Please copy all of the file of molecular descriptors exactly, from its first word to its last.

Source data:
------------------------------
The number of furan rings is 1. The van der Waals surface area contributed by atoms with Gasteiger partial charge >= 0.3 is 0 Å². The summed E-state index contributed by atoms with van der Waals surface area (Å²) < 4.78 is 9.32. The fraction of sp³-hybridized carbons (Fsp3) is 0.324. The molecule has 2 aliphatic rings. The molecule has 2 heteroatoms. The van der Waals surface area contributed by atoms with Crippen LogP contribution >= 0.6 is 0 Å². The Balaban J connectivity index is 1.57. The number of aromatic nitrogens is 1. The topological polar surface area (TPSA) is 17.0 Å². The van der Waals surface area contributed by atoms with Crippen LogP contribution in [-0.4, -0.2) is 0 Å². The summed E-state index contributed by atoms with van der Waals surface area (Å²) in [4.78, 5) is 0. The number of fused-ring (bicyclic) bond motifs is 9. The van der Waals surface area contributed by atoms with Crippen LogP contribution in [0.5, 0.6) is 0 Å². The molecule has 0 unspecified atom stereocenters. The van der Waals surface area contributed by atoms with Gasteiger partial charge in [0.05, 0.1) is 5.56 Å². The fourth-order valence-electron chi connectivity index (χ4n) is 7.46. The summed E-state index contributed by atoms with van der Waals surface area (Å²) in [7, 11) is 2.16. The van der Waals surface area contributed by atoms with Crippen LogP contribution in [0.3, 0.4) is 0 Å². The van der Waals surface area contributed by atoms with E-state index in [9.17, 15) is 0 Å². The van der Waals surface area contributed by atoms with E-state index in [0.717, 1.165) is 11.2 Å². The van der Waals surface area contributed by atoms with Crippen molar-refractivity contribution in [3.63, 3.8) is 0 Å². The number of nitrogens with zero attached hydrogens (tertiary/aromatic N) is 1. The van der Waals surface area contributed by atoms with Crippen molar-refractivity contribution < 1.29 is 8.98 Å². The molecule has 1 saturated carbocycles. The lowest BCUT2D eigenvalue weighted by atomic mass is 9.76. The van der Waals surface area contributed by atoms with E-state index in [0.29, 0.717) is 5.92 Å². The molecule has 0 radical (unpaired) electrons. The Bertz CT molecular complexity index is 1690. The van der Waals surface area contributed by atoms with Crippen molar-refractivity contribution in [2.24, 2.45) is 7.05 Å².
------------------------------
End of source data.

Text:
The number of furan rings is 1. The van der Waals surface area contributed by atoms with Gasteiger partial charge >= 0.3 is 0 Å². The summed E-state index contributed by atoms with van der Waals surface area (Å²) < 4.78 is 9.32. The fraction of sp³-hybridized carbons (Fsp3) is 0.324. The molecule has 2 aliphatic rings. The molecule has 2 heteroatoms. The van der Waals surface area contributed by atoms with Crippen LogP contribution >= 0.6 is 0 Å². The Balaban J connectivity index is 1.57. The number of aromatic nitrogens is 1. The topological polar surface area (TPSA) is 17.0 Å². The van der Waals surface area contributed by atoms with Crippen LogP contribution in [-0.4, -0.2) is 0 Å². The summed E-state index contributed by atoms with van der Waals surface area (Å²) in [4.78, 5) is 0. The number of fused-ring (bicyclic) bond motifs is 9. The van der Waals surface area contributed by atoms with Crippen LogP contribution in [0.5, 0.6) is 0 Å². The molecule has 0 unspecified atom stereocenters. The van der Waals surface area contributed by atoms with Gasteiger partial charge in [0.05, 0.1) is 5.56 Å². The fourth-order valence-electron chi connectivity index (χ4n) is 7.46. The summed E-state index contributed by atoms with van der Waals surface area (Å²) in [7, 11) is 2.16. The van der Waals surface area contributed by atoms with Crippen LogP contribution in [0.3, 0.4) is 0 Å². The van der Waals surface area contributed by atoms with E-state index in [9.17, 15) is 0 Å². The van der Waals surface area contributed by atoms with E-state index in [0.717, 1.165) is 11.2 Å². The van der Waals surface area contributed by atoms with Crippen molar-refractivity contribution in [3.63, 3.8) is 0 Å². The number of nitrogens with zero attached hydrogens (tertiary/aromatic N) is 1. The van der Waals surface area contributed by atoms with Crippen molar-refractivity contribution < 1.29 is 8.98 Å². The molecule has 1 saturated carbocycles. The lowest BCUT2D eigenvalue weighted by atomic mass is 9.76. The van der Waals surface area contributed by atoms with E-state index in [0.29, 0.717) is 5.92 Å². The molecule has 0 radical (unpaired) electrons. The Bertz CT molecular complexity index is 1690. The van der Waals surface area contributed by atoms with Crippen molar-refractivity contribution in [2.24, 2.45) is 7.05 Å².